New Memorial Shining Light on Uncomfortable American History

New Memorial Shining Light on Uncomfortable American History

Chelsea Fisher
eSomethin Editor In Chief

As junior history classes are learning about the Civil Rights movement, many people have already been made aware of a new memorial being constructed in Alabama.

The National Memorial for Peace and Justice will be opening to the public on April 26th in Montgomery, Alabama. This memorial was organized by the Equal Justice Initiative, or EJI, a group dedicated to racial justice in America. The lynchings and racial terror our country committed are often swept under the rug and neglected in schools or forgotten. Mentions of lynching history books it is just a couple of lines, it is simply a definition of what it is. People like to think that these types racial terror were exclusive to the south but they were spread across the country. 

“This will become the nation’s first memorial dedicated to the legacy of enslaved black people, people terrorized by lynching, African Americans humiliated by racial segregation and Jim Crow, and people of color burdened with contemporary presumptions of guilt and police violence,” explains the EJI website. The memorial museum contains statues, stories, memorial plaques, and other types of impacting art. 

Photo from of a statue installment at the memorial

Prior to the time period of the Civil Rights movement, lynchings were like carnivals. They were huge events held in town squares, children and families showed up, people sat on their friend’s shoulders to be able to get a better look (all shown in the 60 Minutes Overtime documentary linked below.) There was no trial and there was no punishment for the white people who committed these crimes.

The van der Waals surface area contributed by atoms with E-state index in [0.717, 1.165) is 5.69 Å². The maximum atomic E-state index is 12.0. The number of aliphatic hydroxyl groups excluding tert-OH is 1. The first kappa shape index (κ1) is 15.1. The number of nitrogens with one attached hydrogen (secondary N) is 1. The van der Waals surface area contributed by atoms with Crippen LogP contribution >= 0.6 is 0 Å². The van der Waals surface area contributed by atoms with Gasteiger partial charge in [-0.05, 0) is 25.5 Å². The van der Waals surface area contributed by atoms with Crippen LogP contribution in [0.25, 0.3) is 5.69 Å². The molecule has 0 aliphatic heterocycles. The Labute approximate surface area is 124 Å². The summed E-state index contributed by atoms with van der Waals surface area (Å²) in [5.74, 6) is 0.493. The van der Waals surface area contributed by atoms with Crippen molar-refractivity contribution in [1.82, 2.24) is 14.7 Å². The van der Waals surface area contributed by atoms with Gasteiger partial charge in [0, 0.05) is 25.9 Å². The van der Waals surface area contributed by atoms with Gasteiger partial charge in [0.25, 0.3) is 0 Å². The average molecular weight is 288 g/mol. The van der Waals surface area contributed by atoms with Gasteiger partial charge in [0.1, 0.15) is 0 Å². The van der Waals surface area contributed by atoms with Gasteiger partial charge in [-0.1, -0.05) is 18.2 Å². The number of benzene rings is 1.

“It is sad to think that there was a time in our country where a large amount of the population did not think that all human lives matter. This is about human suffering, this is part of all of our histories,” says Mrs. Teresa Camp, a history teacher who has spoken about the memorial.

“The memorial contains 805 steel markers, one for each county where lynchings occurred for more than 70 years following the Civil War. The markers are suspended in air to evoke the horror of being hanged,” says the 60 Minutes website.  

More information on the memorial here, More Information on the museum here, Overview of the memorial here, Video preview here

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